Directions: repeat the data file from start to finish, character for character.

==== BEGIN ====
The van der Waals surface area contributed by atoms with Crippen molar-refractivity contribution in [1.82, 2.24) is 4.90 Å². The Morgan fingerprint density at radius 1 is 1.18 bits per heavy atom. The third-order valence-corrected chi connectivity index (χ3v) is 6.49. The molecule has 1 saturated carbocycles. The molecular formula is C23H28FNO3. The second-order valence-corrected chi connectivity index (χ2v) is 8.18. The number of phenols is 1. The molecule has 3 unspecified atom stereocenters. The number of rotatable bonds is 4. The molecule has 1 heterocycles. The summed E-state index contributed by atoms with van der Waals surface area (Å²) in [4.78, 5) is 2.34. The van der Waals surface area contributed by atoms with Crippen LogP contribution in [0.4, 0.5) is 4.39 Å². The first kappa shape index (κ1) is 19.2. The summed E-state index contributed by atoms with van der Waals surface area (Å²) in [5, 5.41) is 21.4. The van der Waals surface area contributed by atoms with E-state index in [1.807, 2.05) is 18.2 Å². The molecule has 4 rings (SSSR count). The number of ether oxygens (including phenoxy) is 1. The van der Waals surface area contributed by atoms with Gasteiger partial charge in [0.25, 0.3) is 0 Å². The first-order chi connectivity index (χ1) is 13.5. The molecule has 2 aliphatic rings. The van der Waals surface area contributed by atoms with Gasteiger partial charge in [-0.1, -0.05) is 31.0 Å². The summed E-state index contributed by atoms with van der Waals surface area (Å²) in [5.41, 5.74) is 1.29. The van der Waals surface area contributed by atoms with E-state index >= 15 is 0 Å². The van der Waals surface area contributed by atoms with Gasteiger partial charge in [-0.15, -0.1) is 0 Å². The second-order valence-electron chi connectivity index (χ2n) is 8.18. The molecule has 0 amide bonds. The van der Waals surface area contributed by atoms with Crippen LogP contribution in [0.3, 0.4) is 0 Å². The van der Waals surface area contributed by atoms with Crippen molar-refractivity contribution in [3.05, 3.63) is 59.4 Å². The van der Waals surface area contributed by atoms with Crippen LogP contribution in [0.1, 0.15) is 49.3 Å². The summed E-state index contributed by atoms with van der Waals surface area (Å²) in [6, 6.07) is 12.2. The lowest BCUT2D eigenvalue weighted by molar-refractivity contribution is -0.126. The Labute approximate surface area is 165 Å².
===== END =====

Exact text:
The van der Waals surface area contributed by atoms with Crippen molar-refractivity contribution in [1.82, 2.24) is 4.90 Å². The Morgan fingerprint density at radius 1 is 1.18 bits per heavy atom. The third-order valence-corrected chi connectivity index (χ3v) is 6.49. The molecule has 1 saturated carbocycles. The molecular formula is C23H28FNO3. The second-order valence-corrected chi connectivity index (χ2v) is 8.18. The number of phenols is 1. The molecule has 3 unspecified atom stereocenters. The number of rotatable bonds is 4. The molecule has 1 heterocycles. The summed E-state index contributed by atoms with van der Waals surface area (Å²) in [4.78, 5) is 2.34. The van der Waals surface area contributed by atoms with Crippen LogP contribution in [0.4, 0.5) is 4.39 Å². The first kappa shape index (κ1) is 19.2. The summed E-state index contributed by atoms with van der Waals surface area (Å²) in [5, 5.41) is 21.4. The van der Waals surface area contributed by atoms with E-state index in [1.807, 2.05) is 18.2 Å². The molecule has 4 rings (SSSR count). The number of ether oxygens (including phenoxy) is 1. The van der Waals surface area contributed by atoms with Gasteiger partial charge in [0.25, 0.3) is 0 Å². The first-order chi connectivity index (χ1) is 13.5. The molecule has 2 aliphatic rings. The van der Waals surface area contributed by atoms with Gasteiger partial charge in [-0.1, -0.05) is 31.0 Å². The summed E-state index contributed by atoms with van der Waals surface area (Å²) in [5.41, 5.74) is 1.29. The van der Waals surface area contributed by atoms with E-state index >= 15 is 0 Å². The van der Waals surface area contributed by atoms with Gasteiger partial charge in [-0.15, -0.1) is 0 Å². The second-order valence-electron chi connectivity index (χ2n) is 8.18. The molecule has 0 amide bonds. The van der Waals surface area contributed by atoms with Crippen LogP contribution in [0.3, 0.4) is 0 Å². The van der Waals surface area contributed by atoms with Crippen molar-refractivity contribution in [3.05, 3.63) is 59.4 Å². The van der Waals surface area contributed by atoms with Crippen LogP contribution in [0.1, 0.15) is 49.3 Å². The summed E-state index contributed by atoms with van der Waals surface area (Å²) in [6, 6.07) is 12.2. The lowest BCUT2D eigenvalue weighted by molar-refractivity contribution is -0.126. The Labute approximate surface area is 165 Å².